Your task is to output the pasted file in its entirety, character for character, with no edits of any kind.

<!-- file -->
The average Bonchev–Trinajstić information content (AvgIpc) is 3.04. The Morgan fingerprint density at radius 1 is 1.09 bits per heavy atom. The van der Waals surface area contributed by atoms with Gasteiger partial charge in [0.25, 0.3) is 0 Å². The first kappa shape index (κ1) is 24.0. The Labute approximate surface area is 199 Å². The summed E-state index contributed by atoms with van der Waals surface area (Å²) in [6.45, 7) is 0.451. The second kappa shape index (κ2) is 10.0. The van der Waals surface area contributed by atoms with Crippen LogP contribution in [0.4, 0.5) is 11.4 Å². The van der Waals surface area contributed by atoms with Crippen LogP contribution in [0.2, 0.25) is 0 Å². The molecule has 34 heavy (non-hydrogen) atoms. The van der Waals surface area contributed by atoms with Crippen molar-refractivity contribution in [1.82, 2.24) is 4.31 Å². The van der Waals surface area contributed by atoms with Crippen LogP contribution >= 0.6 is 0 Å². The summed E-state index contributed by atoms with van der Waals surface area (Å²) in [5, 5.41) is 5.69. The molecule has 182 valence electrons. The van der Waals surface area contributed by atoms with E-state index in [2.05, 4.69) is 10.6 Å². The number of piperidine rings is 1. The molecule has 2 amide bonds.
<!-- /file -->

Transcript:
The average Bonchev–Trinajstić information content (AvgIpc) is 3.04. The Morgan fingerprint density at radius 1 is 1.09 bits per heavy atom. The van der Waals surface area contributed by atoms with Gasteiger partial charge in [0.25, 0.3) is 0 Å². The first kappa shape index (κ1) is 24.0. The Labute approximate surface area is 199 Å². The summed E-state index contributed by atoms with van der Waals surface area (Å²) in [6.45, 7) is 0.451. The second kappa shape index (κ2) is 10.0. The van der Waals surface area contributed by atoms with Crippen LogP contribution in [0.4, 0.5) is 11.4 Å². The van der Waals surface area contributed by atoms with Crippen LogP contribution in [0.2, 0.25) is 0 Å². The molecule has 34 heavy (non-hydrogen) atoms. The van der Waals surface area contributed by atoms with Crippen molar-refractivity contribution in [1.82, 2.24) is 4.31 Å². The van der Waals surface area contributed by atoms with Crippen LogP contribution >= 0.6 is 0 Å². The summed E-state index contributed by atoms with van der Waals surface area (Å²) in [5, 5.41) is 5.69. The molecule has 182 valence electrons. The van der Waals surface area contributed by atoms with E-state index in [2.05, 4.69) is 10.6 Å². The number of piperidine rings is 1. The molecule has 2 amide bonds.